Drought declaration ended, but wildfire risk remains

Unanticipated cool, wet weather in May and June prompted the Washington Department of Ecology to cancel the drought declaration for Central and Eastern Washington in mid-July. Water supply conditions have been much better than expected, and as a result, no part of Washington is experiencing a drought emergency.

Visit the U.S. Drought Monitor website for the latest information on the location and intensity of drought across the state and country.

Screenshot from July 19, 2022. Visit the U.S. Drought Monitor website for the latest information on the location and intensity of drought across the state and country.

More vegetation = More fuel for wildfires

While rain has reduced Washington’s early-season fire risk, spring rains and the end of a drought declaration do not eliminate the risk of wildfires this summer. Wildfires depend on many variables, including ignition sources, fuels, and short-term weather patterns. When there are several dry days in a row with low relative humidity and windy conditions, it quickly becomes a favorable environment for wildfires to spread.

In some places, a high accumulation of moisture may worsen fire risk later in the season. For example, higher levels of winter snowpack and soaking springs support rapid growth of vegetation that could become wildfire fuel in later months. In addition to native vegetation, invasive weeds can become abundant with wet spring weather, including cheatgrass.

Cheatgrass commonly grows in the lower Columbia Valley, down into the Kittitas, and in the Okanogan. It is an especially fire-risky weed, as it takes just about an hour of hot, dry conditions for it to become flammable. More dry plant fuel means intense fires can spread fast, stressing fire crews with limited resources.

Recreate Responsibly to prevent wildfires

The Washington Department of Fish and Wildlife (WDFW) stewards over 700,000 acres of public land in Eastern Washington which are managed to protect lands and water for wildlife and people. To help reduce the risk of fire on state wildlife areas and water access areas, WDFW implemented an emergency order in mid-July that imposes restrictions in Eastern Washington.

Restrictions include:

  • Fires or campfires, including those in fire rings. Personal camp stoves and lanterns fueled by propane, liquid petroleum, or liquid petroleum gas are allowed.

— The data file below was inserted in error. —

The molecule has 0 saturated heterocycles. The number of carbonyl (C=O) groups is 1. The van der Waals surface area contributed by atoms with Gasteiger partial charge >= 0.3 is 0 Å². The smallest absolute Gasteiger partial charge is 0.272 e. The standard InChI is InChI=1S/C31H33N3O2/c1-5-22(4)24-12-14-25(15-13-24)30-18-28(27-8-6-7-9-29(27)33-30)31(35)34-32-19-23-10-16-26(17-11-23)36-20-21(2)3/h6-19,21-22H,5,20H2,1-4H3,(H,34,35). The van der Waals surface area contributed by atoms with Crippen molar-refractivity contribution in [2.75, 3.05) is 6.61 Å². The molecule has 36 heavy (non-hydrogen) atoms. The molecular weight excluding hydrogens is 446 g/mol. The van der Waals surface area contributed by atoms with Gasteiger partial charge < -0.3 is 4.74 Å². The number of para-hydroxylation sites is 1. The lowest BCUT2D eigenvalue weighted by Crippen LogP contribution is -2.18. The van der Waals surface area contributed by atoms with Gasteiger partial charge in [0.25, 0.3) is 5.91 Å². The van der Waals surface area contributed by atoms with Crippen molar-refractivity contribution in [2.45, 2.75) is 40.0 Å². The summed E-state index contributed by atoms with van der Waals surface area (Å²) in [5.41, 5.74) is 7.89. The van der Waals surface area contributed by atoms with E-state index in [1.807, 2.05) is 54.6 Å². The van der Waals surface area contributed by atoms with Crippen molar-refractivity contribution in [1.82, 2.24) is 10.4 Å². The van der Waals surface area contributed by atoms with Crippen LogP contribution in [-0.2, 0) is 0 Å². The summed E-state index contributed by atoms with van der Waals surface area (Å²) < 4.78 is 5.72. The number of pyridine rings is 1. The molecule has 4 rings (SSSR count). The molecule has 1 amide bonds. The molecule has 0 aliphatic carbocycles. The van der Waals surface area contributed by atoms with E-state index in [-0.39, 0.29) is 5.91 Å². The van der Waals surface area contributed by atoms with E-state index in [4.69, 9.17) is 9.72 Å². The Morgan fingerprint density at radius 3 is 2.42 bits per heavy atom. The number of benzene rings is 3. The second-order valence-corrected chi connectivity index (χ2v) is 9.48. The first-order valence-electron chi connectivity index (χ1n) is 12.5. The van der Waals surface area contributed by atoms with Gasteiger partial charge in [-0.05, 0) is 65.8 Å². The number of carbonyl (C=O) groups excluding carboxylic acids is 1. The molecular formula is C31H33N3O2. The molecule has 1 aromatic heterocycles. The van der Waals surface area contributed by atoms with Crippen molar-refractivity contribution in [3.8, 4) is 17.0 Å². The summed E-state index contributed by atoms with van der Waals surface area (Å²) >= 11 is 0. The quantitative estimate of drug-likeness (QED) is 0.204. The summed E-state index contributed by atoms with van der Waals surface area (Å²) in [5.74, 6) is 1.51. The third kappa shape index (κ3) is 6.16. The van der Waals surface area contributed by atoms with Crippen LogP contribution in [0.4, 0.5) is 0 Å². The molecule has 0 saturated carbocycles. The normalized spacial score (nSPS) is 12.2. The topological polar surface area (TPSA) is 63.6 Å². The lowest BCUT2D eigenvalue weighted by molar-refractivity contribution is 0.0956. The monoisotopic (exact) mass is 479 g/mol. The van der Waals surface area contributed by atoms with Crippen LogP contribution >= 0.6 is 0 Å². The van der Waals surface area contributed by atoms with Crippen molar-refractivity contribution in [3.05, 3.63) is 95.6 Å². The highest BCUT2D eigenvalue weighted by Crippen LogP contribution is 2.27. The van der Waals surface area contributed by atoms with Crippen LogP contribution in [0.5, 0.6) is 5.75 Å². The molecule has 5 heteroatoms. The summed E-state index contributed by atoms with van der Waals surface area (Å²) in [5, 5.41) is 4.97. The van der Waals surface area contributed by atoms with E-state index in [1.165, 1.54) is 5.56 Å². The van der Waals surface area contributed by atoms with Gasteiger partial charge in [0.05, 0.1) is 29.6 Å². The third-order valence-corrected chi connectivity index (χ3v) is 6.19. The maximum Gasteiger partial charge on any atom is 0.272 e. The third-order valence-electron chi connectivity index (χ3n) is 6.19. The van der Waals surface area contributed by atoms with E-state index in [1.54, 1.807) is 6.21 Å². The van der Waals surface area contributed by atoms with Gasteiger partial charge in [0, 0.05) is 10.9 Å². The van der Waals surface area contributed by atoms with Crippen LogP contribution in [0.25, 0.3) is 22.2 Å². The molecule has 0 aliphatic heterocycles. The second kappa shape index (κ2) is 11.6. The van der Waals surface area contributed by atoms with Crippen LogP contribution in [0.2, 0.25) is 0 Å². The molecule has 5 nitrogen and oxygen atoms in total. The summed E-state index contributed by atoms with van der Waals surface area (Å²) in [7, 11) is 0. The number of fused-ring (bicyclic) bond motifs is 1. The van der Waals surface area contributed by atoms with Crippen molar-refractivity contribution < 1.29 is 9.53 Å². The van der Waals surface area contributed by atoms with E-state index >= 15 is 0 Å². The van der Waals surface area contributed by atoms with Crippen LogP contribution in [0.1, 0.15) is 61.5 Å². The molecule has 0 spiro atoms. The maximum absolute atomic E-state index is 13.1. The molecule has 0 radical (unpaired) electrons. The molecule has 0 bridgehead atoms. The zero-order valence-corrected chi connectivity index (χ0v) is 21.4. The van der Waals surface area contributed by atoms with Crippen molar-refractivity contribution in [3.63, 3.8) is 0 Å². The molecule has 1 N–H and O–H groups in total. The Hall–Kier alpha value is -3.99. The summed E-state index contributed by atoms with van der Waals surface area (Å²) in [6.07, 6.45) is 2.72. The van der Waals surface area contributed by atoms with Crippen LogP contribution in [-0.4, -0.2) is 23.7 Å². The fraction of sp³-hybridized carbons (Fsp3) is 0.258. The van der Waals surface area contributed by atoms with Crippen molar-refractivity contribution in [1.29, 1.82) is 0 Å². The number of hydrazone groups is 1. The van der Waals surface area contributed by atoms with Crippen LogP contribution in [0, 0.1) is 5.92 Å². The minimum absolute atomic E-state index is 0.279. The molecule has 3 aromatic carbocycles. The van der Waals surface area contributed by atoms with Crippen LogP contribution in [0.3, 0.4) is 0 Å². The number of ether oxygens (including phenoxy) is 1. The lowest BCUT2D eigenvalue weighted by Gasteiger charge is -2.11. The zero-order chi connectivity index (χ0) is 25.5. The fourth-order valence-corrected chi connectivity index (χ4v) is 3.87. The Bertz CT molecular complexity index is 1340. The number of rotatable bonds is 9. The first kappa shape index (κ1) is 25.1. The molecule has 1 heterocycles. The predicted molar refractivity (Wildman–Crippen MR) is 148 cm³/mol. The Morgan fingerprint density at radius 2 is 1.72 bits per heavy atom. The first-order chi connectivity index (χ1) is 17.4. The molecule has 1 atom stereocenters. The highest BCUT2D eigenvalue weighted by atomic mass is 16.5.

• Discharge of firearms for target shooting or other purposes by anyone not engaged in lawful hunting.
  • Smoking, except in an enclosed vehicle. Do not throw lit cigarettes out your window.
  • Welding and operating chainsaws, including the use of an acetylene torch or other open flame.
  • Operating a motor vehicle away from developed roads. Parking is permitted within designated parking areas, including developed campgrounds and trailheads; and in areas without vegetation that are within 10 feet of roadways.

All restrictions will remain in effect until further notice. Any changes to these regulations will be posted to WDFW’s website. Fireworks are prohibited year-round on all WDFW-managed lands around the state. Throwing a lit cigarette or any other burning material from a motor vehicle on a state highway is also prohibited year-round.

Keep updated

The Washington Department of Natural Resources has a fire dashboard that is active throughout the fire season to show up-to-date information on wildfires affecting Washington state including weekly fire weather briefings, fuels/fire danger reports, and safety reports. The Inciweb website provides information on large wildfires burning throughout the nation, including Washington.

Screenshot of the Washington DNR fire dashboard from July 26, 2022.

For more information about fires and fire prevention on public lands, visit the Washington Department of Natural Resources’ website or the U.S. Forest Service website.

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The Washington Department of Fish and Wildlife

The Washington Department of Fish and Wildlife

2.3K Followers

The Washington Department of Fish and Wildlife is dedicated to preserving, protecting and perpetuating the state’s fish and wildlife resources.